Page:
Approximately 190 participants attended the Fairfax Community Tree Forum II that was held at Walt Whitman Middle School last week. It was facilitated by Adria C. Bordas, unit coordinator and horticulture extension agent for Fairfax County Extension. She said that the meeting was set up in response to requests by citizens who couldn't attend the meeting that was held in Fairfax last October. Especially after all the storms in the area, many residents wanted to know how to determine if their older trees were healthy. Members of various homeowners' associations also wanted to know what rights they had as property owners.
"A few of the citizens had been to the original forum, and thought it would be nice to have one here. They asked [Supervisor] Gerry Hyland to set this up, and I did," said Bordas.
ON THE PROGRAM was Steward Bunn, ISA certified arborist, Bartlett Tree Experts, who discussed why trees are killing themselves in the dark. He also talked about how to assess when a tree is hazardous and needs to be removed.
The concept of trees "killing themselves in the dark" means that most of the problems with trees stem from things that happen underground to the root system. So while people don't see the problems occurring, they are literally dying overnight because of these hidden problems. The key is to identify and treat them as early as possible.
Keith Cline, section chief for the urban forestry section of the county's urban forestry division (UFD), discussed the role of the UFD in managing the county's urban forest. After a short break, Phil Spark and other representatives from Virginia Dominion Power, addressed street tree pruning and talked about the conflicts between trees and underground/overhead utility lines.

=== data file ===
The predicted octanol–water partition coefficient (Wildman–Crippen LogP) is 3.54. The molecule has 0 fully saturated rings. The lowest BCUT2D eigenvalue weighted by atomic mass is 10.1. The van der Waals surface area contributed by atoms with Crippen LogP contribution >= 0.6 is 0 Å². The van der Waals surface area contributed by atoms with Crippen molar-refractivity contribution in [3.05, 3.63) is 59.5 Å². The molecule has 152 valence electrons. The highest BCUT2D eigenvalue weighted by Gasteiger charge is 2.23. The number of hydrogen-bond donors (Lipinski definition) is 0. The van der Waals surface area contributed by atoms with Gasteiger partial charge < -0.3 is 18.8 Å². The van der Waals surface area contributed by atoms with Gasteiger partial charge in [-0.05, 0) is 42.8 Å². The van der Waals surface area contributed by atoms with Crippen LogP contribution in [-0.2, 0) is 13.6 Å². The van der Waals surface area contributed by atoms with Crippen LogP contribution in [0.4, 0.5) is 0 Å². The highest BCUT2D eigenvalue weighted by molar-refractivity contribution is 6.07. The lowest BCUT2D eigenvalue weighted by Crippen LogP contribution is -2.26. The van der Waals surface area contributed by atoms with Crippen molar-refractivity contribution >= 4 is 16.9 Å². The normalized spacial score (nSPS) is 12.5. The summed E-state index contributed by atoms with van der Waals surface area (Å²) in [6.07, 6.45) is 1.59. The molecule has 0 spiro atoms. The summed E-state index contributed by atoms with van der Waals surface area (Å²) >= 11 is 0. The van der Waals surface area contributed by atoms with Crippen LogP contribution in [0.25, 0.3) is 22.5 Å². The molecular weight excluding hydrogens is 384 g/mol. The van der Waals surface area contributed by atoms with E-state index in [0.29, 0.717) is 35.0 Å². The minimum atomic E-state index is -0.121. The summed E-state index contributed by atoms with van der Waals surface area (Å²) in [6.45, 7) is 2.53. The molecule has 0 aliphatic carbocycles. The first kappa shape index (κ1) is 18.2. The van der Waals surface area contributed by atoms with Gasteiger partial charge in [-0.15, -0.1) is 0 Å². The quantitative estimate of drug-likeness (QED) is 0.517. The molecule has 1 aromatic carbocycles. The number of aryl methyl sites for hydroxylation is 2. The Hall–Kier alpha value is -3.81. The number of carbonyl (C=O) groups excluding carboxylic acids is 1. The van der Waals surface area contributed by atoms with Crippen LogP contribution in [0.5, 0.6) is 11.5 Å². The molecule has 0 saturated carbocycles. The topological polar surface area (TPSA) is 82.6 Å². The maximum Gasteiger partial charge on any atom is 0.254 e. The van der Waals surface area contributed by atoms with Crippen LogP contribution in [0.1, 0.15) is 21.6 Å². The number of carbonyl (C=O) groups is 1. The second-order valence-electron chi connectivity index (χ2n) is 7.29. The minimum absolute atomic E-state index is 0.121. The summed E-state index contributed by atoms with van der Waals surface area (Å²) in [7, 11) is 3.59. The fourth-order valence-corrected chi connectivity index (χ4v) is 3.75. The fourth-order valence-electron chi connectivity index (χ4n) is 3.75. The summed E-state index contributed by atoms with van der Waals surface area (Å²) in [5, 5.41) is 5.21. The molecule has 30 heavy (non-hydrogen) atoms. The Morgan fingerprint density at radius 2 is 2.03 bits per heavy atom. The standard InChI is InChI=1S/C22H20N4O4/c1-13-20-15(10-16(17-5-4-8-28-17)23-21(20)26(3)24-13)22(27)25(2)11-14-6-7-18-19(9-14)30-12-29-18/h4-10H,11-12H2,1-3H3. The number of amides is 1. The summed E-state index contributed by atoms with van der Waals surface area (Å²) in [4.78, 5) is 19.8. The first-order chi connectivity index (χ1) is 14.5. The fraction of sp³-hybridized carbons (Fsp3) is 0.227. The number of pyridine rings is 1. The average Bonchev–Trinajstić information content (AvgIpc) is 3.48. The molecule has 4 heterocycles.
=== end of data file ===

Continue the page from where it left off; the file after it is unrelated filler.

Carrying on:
Mount Vernon District Supervisor Gerry Hyland and Lee District Supervisor Dana Kauffman, helped sponsor the forum; they were both at budget hearings the night of the forum. Eleanor Quigley, tree commissioner from the Mt. Vernon District, spoke on their behalf.
Bordas said, "I had [people who attended the forum complete] an evaluation survey and 97 percent of those who responded to the evaluation said that they now feel as if they have the resources to make better decisions about their trees.
"Ninety-eight percent of the participants who responded to the evaluation said that they feel the information was very valuable and useful in future tree care activities. Overall, there were great responses from the residents. They were happy to have the Virginia Dominion Power company representatives available to answer their questions. It was great to see the interaction be a positive, non-confrontational experience."
Bordas said that there was talk of having another forum in the fall in the Hunter Mill/Dranesville/North County area.